Wood Smoke: Monetizing Health Benefits Regional Technical Forum August 23, 2013
Meeting Agenda • Subcommittee objectives • Objectives for today • Genesis of the problem • Regional Act and Regulatory requirements • Abt Associates presentation • Discussion • Next steps • Adjourn
Subcommittee Objectives • Exploring alternative options to quantify the net health impacts of displacing wood heat with electric powered heat. • Different options available to model health impacts of particulate emissions on air quality. • Granularity of results one can expect from this modeling exercise. • Inherent assumptions and uncertainties associated with such modeling • Data required to conduct this analysis.
Objectives for Today • Discussion to provide direction for staff to draft a Scope of Work • Make recommendations to RTF on options and methods. • Understand how results from this exercise will be applied • Direction will be gathered from discussion in the subcommittee meeting.
Genesis of the Problem • Ductless Heat Pumps (DHP) replace wood heat in some residential homes. • This reduces wood smoke emission … but this also adds load to the grid • Preliminary analysis showed the health benefits from avoided wood smoke to be significant, larger than electric savings • Other EE measures also reduce wood heat (e.g. weatherization)
Regional Act Context: Section 3(4) Cost-effectiveness “System cost” is defined to mean “an estimate of all direct costs of a measure or resource over its effective life,” including, “among other factors”: • cost of distribution and transmission to the consumer, if applicable • waste disposal costs • end-of-cycle costs • fuel costs (including projected increases) • such quantifiable environmental costs and benefits as the Administrator determines, on the basis of a methodology developed by the Council as part of the plan are directly attributable to such measure or resource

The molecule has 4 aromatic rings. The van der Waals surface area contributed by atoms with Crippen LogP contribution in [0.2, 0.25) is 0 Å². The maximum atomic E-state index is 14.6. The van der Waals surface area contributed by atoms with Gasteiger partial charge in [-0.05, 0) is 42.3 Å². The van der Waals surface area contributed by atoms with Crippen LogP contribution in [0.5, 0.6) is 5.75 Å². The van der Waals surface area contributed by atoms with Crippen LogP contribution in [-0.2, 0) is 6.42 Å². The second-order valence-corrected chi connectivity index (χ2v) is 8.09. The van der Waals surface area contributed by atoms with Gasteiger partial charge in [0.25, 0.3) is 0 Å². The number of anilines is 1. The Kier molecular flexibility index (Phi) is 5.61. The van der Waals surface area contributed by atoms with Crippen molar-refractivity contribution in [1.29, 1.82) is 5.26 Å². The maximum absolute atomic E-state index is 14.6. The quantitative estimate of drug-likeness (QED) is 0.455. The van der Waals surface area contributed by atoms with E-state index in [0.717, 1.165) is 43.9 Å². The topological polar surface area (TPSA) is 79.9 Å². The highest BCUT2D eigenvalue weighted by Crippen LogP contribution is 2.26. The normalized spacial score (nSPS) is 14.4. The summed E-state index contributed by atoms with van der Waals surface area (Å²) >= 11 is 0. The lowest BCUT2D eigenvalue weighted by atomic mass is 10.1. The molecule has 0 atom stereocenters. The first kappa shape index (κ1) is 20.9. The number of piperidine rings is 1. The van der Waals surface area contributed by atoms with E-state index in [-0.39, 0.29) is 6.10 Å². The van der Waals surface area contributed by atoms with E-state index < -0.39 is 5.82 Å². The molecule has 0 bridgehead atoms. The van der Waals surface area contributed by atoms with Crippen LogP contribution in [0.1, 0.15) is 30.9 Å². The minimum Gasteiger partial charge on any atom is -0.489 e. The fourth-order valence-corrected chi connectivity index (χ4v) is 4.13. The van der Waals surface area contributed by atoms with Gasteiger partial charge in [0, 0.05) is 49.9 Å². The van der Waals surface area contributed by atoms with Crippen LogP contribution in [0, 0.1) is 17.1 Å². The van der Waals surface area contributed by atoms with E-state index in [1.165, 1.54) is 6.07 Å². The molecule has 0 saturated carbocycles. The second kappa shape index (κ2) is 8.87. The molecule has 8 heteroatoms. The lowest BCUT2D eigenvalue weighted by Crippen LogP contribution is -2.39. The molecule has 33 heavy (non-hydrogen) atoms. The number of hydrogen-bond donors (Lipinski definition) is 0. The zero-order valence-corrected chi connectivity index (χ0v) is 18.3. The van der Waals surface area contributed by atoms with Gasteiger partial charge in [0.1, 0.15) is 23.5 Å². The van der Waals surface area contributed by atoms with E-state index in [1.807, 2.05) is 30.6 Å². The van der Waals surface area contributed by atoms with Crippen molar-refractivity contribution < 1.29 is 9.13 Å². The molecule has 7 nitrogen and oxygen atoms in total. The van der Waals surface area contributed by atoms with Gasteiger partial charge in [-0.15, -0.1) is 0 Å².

RTF Guidelines • RTF Guidelines describe analysis of costs & benefits • Guideline section 4.5 identify “other non-energy” cost & benefits • General guideline: “included in a measure cost analysis if it can be sufficiently demonstrated to the RTF that the impacts are significant and monetizable.”
WA Public Utilities Regulation • RCW 80.52.030(8): “… the definition of cost-effective, which applies to conservation and other resources, relies on system costs that explicitly includes quantifiable environmental costs and benefits.” • System Costs include quantifiable environmental costs and benefits. • The 1980 Northwest Power Act also includes quantifiable environmental costs and benefits in the “system cost” to be included in cost effectiveness calculations. • Staff has not had a chance to understand regulatory requirements of OR, MO, ID
ABT Presentation • ABT presentation will contain three options for analysis: • Option 1: Screening Level Analysis (Basic Detail) • 3 months; $20,000 - $40,000 (Abt estimate) • Option 2: EPA RIA- Style Analysis for CAPs (Medium Detail) • 6 – 8 months; $60,000 - $200,000 (Abt estimate) • Option 3: EPA RIA- Style Analysis for CAPs and HAPs (High Detail) • Cost and duration will be more than Option 2
Discussion • Scope of this analysis for electric utilities • Feasibility of presented options • Potential bias inherent in each option • Importance of granularity • Consider impacts beyond health? • Other ideas/ considerations?
Next Steps • Milestones • Scope of Work • Timing for analysis (Option driven) • Other thoughts?